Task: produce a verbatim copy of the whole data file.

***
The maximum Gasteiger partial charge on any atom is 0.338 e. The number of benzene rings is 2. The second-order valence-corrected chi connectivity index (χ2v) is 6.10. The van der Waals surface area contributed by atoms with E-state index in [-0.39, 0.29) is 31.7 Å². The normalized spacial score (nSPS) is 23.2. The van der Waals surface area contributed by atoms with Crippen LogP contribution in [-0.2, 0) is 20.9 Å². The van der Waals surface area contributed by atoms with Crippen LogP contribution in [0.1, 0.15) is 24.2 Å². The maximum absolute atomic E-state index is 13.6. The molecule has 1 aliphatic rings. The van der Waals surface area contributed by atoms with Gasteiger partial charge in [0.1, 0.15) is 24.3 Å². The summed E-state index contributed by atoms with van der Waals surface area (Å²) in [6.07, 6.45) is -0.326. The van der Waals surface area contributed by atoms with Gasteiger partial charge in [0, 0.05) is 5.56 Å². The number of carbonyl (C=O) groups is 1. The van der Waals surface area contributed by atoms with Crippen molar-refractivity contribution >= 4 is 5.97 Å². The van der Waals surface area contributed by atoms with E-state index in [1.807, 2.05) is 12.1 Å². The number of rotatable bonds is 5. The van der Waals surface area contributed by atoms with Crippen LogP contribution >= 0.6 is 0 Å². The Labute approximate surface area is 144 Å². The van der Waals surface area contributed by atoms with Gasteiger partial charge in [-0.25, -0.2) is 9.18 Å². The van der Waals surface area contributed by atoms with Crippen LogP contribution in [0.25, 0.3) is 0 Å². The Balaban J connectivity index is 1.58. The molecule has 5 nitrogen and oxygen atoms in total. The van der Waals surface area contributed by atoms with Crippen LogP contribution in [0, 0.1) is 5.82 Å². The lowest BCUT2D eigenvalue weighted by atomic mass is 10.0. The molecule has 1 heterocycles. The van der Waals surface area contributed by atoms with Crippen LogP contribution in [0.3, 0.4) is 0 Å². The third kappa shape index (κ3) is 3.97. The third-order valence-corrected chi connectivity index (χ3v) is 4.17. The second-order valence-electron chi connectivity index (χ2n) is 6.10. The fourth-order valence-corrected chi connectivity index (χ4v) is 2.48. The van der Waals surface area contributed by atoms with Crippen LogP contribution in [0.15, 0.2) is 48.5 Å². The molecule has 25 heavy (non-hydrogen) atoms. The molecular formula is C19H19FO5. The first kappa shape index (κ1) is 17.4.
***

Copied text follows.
The maximum Gasteiger partial charge on any atom is 0.338 e. The number of benzene rings is 2. The second-order valence-corrected chi connectivity index (χ2v) is 6.10. The van der Waals surface area contributed by atoms with E-state index in [-0.39, 0.29) is 31.7 Å². The normalized spacial score (nSPS) is 23.2. The van der Waals surface area contributed by atoms with Crippen LogP contribution in [-0.2, 0) is 20.9 Å². The van der Waals surface area contributed by atoms with Crippen LogP contribution in [0.1, 0.15) is 24.2 Å². The maximum absolute atomic E-state index is 13.6. The molecule has 1 aliphatic rings. The van der Waals surface area contributed by atoms with Gasteiger partial charge in [0.1, 0.15) is 24.3 Å². The summed E-state index contributed by atoms with van der Waals surface area (Å²) in [6.07, 6.45) is -0.326. The van der Waals surface area contributed by atoms with Gasteiger partial charge in [0, 0.05) is 5.56 Å². The number of carbonyl (C=O) groups is 1. The van der Waals surface area contributed by atoms with Crippen molar-refractivity contribution >= 4 is 5.97 Å². The van der Waals surface area contributed by atoms with E-state index in [1.807, 2.05) is 12.1 Å². The number of rotatable bonds is 5. The van der Waals surface area contributed by atoms with Crippen LogP contribution >= 0.6 is 0 Å². The Labute approximate surface area is 144 Å². The van der Waals surface area contributed by atoms with Gasteiger partial charge in [-0.25, -0.2) is 9.18 Å². The van der Waals surface area contributed by atoms with Crippen LogP contribution in [0.25, 0.3) is 0 Å². The Balaban J connectivity index is 1.58. The molecule has 5 nitrogen and oxygen atoms in total. The van der Waals surface area contributed by atoms with Crippen LogP contribution in [0, 0.1) is 5.82 Å². The lowest BCUT2D eigenvalue weighted by atomic mass is 10.0. The molecule has 1 heterocycles. The van der Waals surface area contributed by atoms with Crippen LogP contribution in [0.3, 0.4) is 0 Å². The third kappa shape index (κ3) is 3.97. The third-order valence-corrected chi connectivity index (χ3v) is 4.17. The second-order valence-electron chi connectivity index (χ2n) is 6.10. The fourth-order valence-corrected chi connectivity index (χ4v) is 2.48. The van der Waals surface area contributed by atoms with Crippen LogP contribution in [0.15, 0.2) is 48.5 Å². The molecule has 25 heavy (non-hydrogen) atoms. The molecular formula is C19H19FO5. The first kappa shape index (κ1) is 17.4.